Phil Flynn is writer of The Energy Report, a daily market commentary discussing oil, the Middle East, American government, economics, and their effects on the world's energies markets, as well as other commodity markets. Contact Mr. Flynn at (888) 264-5665
There is no relief at the gas pump yet. AAA reported yet another record high price for gasoline and diesel Fuel. AAA says that, “Regular Unleaded gas is at $4.919 a gallon and diesel at $5.684. Still, the RBOB wholesale gasoline futures are suggesting that while there may be more pain ahead, there are signs that perhaps prices may level out soon. Not only should we see reduced demand after the Memorial Day holiday, the fact that as reported by Reuters last week, the Biden administration is likely to raise ethanol blending mandates for 2021 above the figure it proposed in December to align with actual U.S. consumption levels, might buy some momentary relief.
Yet don’t look for a major break in gas. Maybe a dime or so because crude oil will remain strong. Even a 7.3 million barrel release from the Strategic Petroleum Reserve failed to calm markets as it is lowering US inventories making us vulnerable for price spikes if we get a disruption. What is even crazier is that even with that massive release of oil, we still may get a 3-million-barrel draw in US inventories as refiners are maxing out and exports should be approaching record highs. The world just loves that US SPR oil. I’m also expecting a 3 million drawdown in both gasoline and distillate inventories this week.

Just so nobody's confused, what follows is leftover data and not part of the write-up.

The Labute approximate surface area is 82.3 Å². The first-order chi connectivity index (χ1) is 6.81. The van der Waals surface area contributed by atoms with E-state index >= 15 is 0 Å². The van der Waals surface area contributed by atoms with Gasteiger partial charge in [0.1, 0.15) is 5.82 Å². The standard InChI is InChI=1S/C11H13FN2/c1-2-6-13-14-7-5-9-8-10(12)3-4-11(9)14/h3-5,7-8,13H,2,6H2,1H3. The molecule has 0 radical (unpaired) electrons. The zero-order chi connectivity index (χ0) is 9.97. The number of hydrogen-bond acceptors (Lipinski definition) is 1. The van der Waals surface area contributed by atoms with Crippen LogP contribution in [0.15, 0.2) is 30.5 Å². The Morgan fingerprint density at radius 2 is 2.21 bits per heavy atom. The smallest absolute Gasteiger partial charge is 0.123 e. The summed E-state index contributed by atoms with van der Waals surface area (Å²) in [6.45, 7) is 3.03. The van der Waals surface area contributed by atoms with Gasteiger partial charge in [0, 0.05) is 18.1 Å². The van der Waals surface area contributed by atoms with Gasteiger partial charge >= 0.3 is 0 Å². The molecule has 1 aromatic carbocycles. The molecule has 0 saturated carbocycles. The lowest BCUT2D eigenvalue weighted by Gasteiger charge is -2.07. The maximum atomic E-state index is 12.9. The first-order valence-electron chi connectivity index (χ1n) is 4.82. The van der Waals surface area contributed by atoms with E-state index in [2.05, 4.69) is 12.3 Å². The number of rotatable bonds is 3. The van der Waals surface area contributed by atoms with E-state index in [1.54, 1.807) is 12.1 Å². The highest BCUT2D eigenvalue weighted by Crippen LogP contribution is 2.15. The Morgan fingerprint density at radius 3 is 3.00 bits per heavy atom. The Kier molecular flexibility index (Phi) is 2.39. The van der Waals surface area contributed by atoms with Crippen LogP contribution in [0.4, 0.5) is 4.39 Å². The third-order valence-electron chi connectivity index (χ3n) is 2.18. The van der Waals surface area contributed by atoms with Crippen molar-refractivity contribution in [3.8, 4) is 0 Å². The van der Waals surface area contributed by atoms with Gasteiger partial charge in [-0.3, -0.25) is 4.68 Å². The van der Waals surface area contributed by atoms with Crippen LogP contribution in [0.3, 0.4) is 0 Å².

Reports that Libya’s largest oil field that was back online only lasted a short period after gunmen stormed the field. The 300,000 b/d capacity El Sharara field had restarted production at around 180,000 b/d after having been shut by protests for more than six weeks. Output resumed late on 4 June, according to sources in the country. Yet yesterday it was shut again as a gunman rushed the field. They stayed online longer than I thought they would.
Renewed strength in the dollar may act as a headwind if you are a bear in oil grasping for straws but the overall supply-demand situation is so tight that it is going to take a major drop in demand to stop the upward trajectory of oil and products.
The big winners in the runup in crude oil have been Saudi Arabia and Russia. Reuters reported that, “Saudi Arabia’s gross domestic product grew 9.9% in the first quarter, the fastest in a decade and more than a flash estimate last month of 9.6%, official data showed on Tuesday. It was the fastest expansion since the third quarter of 2011 with the increase in oil production a key factor, said Monica Malik, chief economist at Abu Dhabi Commercial Bank. “This growth is due to the high increase in oil activities by 20.3%,” the General Authority for Statistics said.